#MusicMonday – March 4, 2019

Music Monday, you turn me on, you lift me up, like the sweetest cup I’d share with you.

 How do you follow up the success of your previous single, from a movie that every 80s teen knows and loves?

You release another single and hope for the best.

There’s really no magic to it, friends, that’s what you do.  Leap of faith kind of thing.

Simple Minds rode high on the success of their single “Don’t You (Forget About Me)” from the movie The Breakfast Club. It was safe to say 1985 was already a good year for them – everyone knows that song, and everyone saw that movie.  Some kids could easily relate to the teen angst of the plot.  It still holds up really well, and not just from a nostalgic point of view.  Those characters are the kind of people teenagers could find in themselves.  Nothing about that movie was pretty or glamorized growing up.  Brat Pack movies never did.  The harsh reality of the plots resonated with people – this was real life.

I first heard “(Don’t You) Forget About Me” in the late 1990s (around 1998) while watching a flashback weekend on MTV.  I mean, I may have heard it before that, but I knew it was from this movie called The Breakfast Club, and 15-year-old me really wanted to watch it.  My best friend at the time’s older sister had a copy of it in her bedroom, so when her sister wasn’t home one night, we went in there during a sleepover and watched it on her VCR.  When I got the CD the Big 80s…The Big Movies for Christmas that, year, I listened to that song alot.  It was the only Simple Minds song I knew…until I was watching a 1986 Saturday Night Live episode on NBC All Night and heard today’s song.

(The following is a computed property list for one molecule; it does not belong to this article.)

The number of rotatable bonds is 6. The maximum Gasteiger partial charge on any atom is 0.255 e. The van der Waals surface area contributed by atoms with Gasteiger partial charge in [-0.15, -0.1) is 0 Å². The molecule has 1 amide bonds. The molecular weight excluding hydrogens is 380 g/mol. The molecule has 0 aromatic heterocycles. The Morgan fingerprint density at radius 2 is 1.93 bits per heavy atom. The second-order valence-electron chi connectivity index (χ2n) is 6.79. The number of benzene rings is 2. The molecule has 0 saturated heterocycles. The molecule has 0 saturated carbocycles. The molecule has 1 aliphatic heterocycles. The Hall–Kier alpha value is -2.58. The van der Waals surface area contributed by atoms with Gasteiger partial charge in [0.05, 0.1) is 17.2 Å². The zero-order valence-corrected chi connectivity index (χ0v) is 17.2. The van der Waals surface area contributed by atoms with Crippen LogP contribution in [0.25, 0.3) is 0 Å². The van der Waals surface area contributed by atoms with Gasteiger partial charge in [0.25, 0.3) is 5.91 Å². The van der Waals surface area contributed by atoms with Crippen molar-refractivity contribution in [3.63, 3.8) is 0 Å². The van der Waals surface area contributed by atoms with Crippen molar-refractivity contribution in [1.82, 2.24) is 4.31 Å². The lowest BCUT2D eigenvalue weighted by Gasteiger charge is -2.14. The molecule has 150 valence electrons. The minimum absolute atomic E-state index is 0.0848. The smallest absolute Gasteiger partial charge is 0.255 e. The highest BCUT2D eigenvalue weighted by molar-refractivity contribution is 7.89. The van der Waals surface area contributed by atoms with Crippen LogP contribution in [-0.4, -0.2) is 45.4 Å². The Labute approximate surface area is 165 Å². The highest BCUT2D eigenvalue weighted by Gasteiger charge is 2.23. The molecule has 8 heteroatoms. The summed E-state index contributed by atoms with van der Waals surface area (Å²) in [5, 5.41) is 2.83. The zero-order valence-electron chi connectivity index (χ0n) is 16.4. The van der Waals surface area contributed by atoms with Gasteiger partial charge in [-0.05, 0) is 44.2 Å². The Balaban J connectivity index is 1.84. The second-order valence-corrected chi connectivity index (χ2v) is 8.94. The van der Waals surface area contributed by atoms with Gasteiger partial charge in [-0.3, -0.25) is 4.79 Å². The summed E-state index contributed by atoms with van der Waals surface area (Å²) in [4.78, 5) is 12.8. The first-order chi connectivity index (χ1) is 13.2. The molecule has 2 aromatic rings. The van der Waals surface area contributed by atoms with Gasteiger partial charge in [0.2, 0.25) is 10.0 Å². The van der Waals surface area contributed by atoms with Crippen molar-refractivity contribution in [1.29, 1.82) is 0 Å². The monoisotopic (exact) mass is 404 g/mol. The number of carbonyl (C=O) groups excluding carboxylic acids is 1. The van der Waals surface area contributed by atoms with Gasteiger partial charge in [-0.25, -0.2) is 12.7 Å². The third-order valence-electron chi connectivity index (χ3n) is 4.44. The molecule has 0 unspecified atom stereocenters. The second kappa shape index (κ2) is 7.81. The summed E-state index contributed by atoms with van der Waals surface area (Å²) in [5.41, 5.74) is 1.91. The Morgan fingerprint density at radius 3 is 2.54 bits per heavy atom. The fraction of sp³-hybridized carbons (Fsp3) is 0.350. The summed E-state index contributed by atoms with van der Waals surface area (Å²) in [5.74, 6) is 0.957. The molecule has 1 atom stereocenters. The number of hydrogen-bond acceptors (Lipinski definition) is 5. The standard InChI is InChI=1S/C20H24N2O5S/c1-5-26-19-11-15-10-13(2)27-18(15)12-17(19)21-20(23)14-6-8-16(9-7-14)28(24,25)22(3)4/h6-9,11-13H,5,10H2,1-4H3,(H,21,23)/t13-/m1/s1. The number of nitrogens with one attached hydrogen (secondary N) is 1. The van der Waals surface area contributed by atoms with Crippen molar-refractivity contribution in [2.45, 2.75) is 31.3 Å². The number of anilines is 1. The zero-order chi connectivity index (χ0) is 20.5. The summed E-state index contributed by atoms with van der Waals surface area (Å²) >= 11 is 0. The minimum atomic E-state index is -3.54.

In following up the chart-making non-album release of “(Don’t You) Forget About Me” in mid-1985, Simple Minds released Once Upon A Time, their seventh (and most successful) album, on October 21, 1985. A few weeks earlier, the first single from that album, “Alive and Kicking” was released.  And proving that lightning can, in fact, strike twice, no one forgot about them.  “Alive and Kicking” made its way up the charts, proved that the group had more than a fighting chance to not just be a one-hit wonder.

Don’t believe me? Click play and listen to the song.  It’s really moving!

Beautiful, don’t you think?

“Alive and Kicking” reached #3 on the Billboard Hot 100, and was #17 on the Billboard Hot 100 for the year ending 1986.

In the United Kingdom, Simple Minds proved they were more than just “that one song, aside from that other song” (even though they’d been around since 1977 and released six previous albums).  Unfortunately, “Alive and Kicking” was their last hit in the United States, and they never quite reached the level of success with future releases.  Through various personnel changes, they’re still touring and recording to this day.

So you can say they’re still…alive and kicking?

I thought it was funny!

Oh well.

Have a great Monday, and enjoy the music!

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